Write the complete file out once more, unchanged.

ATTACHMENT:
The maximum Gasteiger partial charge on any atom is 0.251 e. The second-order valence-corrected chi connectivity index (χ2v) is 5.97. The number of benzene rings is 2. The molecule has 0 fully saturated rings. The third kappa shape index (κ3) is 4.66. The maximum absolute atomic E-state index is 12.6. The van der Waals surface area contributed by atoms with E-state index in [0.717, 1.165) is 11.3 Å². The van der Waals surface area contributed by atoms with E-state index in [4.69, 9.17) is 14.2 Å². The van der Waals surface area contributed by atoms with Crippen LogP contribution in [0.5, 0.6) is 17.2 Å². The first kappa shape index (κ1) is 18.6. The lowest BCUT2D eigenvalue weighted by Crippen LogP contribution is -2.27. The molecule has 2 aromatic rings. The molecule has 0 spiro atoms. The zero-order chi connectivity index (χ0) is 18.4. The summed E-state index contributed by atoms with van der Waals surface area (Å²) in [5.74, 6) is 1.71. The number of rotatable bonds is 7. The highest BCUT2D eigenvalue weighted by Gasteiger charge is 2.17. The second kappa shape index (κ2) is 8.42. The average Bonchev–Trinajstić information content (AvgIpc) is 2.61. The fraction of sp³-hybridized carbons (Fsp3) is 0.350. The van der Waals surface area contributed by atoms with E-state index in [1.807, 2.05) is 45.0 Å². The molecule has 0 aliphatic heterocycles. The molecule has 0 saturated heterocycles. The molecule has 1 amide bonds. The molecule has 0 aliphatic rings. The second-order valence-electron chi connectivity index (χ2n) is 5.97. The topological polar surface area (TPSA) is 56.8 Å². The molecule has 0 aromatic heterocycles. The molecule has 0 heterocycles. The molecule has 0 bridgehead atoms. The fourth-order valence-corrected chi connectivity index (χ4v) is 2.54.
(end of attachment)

The maximum Gasteiger partial charge on any atom is 0.251 e. The second-order valence-corrected chi connectivity index (χ2v) is 5.97. The number of benzene rings is 2. The molecule has 0 fully saturated rings. The third kappa shape index (κ3) is 4.66. The maximum absolute atomic E-state index is 12.6. The van der Waals surface area contributed by atoms with E-state index in [0.717, 1.165) is 11.3 Å². The van der Waals surface area contributed by atoms with E-state index in [4.69, 9.17) is 14.2 Å². The van der Waals surface area contributed by atoms with Crippen LogP contribution in [0.5, 0.6) is 17.2 Å². The first kappa shape index (κ1) is 18.6. The lowest BCUT2D eigenvalue weighted by Crippen LogP contribution is -2.27. The molecule has 2 aromatic rings. The molecule has 0 spiro atoms. The zero-order chi connectivity index (χ0) is 18.4. The summed E-state index contributed by atoms with van der Waals surface area (Å²) in [5.74, 6) is 1.71. The number of rotatable bonds is 7. The highest BCUT2D eigenvalue weighted by Gasteiger charge is 2.17. The second kappa shape index (κ2) is 8.42. The average Bonchev–Trinajstić information content (AvgIpc) is 2.61. The fraction of sp³-hybridized carbons (Fsp3) is 0.350. The van der Waals surface area contributed by atoms with E-state index in [1.807, 2.05) is 45.0 Å². The molecule has 0 aliphatic heterocycles. The molecule has 0 saturated heterocycles. The molecule has 1 amide bonds. The molecule has 0 aliphatic rings. The second-order valence-electron chi connectivity index (χ2n) is 5.97. The topological polar surface area (TPSA) is 56.8 Å². The molecule has 0 aromatic heterocycles. The molecule has 0 heterocycles. The molecule has 0 bridgehead atoms. The fourth-order valence-corrected chi connectivity index (χ4v) is 2.54.